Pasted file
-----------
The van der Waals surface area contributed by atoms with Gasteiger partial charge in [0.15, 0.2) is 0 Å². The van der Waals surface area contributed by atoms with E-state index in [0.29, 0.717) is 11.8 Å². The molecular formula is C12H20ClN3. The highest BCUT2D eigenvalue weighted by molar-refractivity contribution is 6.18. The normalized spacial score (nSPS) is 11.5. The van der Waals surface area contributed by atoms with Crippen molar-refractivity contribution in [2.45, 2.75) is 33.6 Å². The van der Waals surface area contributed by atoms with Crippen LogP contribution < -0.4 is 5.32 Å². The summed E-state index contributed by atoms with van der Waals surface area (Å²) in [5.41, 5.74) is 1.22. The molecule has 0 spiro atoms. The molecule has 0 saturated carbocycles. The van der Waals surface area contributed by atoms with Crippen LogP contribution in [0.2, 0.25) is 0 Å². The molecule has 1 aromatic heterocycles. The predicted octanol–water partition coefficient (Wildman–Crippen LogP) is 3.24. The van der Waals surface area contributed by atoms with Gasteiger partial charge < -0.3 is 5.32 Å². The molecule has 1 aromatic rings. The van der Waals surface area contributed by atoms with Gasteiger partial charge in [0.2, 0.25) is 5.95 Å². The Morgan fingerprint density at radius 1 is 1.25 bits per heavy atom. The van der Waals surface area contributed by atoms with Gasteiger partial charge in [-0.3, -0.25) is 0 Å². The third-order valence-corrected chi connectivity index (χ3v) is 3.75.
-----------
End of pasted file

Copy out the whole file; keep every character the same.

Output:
The van der Waals surface area contributed by atoms with Gasteiger partial charge in [0.15, 0.2) is 0 Å². The van der Waals surface area contributed by atoms with E-state index in [0.29, 0.717) is 11.8 Å². The molecular formula is C12H20ClN3. The highest BCUT2D eigenvalue weighted by molar-refractivity contribution is 6.18. The normalized spacial score (nSPS) is 11.5. The van der Waals surface area contributed by atoms with Crippen molar-refractivity contribution in [2.45, 2.75) is 33.6 Å². The van der Waals surface area contributed by atoms with Crippen LogP contribution < -0.4 is 5.32 Å². The summed E-state index contributed by atoms with van der Waals surface area (Å²) in [5.41, 5.74) is 1.22. The molecule has 0 spiro atoms. The molecule has 0 saturated carbocycles. The van der Waals surface area contributed by atoms with Crippen LogP contribution in [0.2, 0.25) is 0 Å². The molecule has 1 aromatic heterocycles. The predicted octanol–water partition coefficient (Wildman–Crippen LogP) is 3.24. The van der Waals surface area contributed by atoms with Gasteiger partial charge < -0.3 is 5.32 Å². The molecule has 1 aromatic rings. The van der Waals surface area contributed by atoms with Gasteiger partial charge in [0.2, 0.25) is 5.95 Å². The Morgan fingerprint density at radius 1 is 1.25 bits per heavy atom. The van der Waals surface area contributed by atoms with Gasteiger partial charge in [-0.3, -0.25) is 0 Å². The third-order valence-corrected chi connectivity index (χ3v) is 3.75.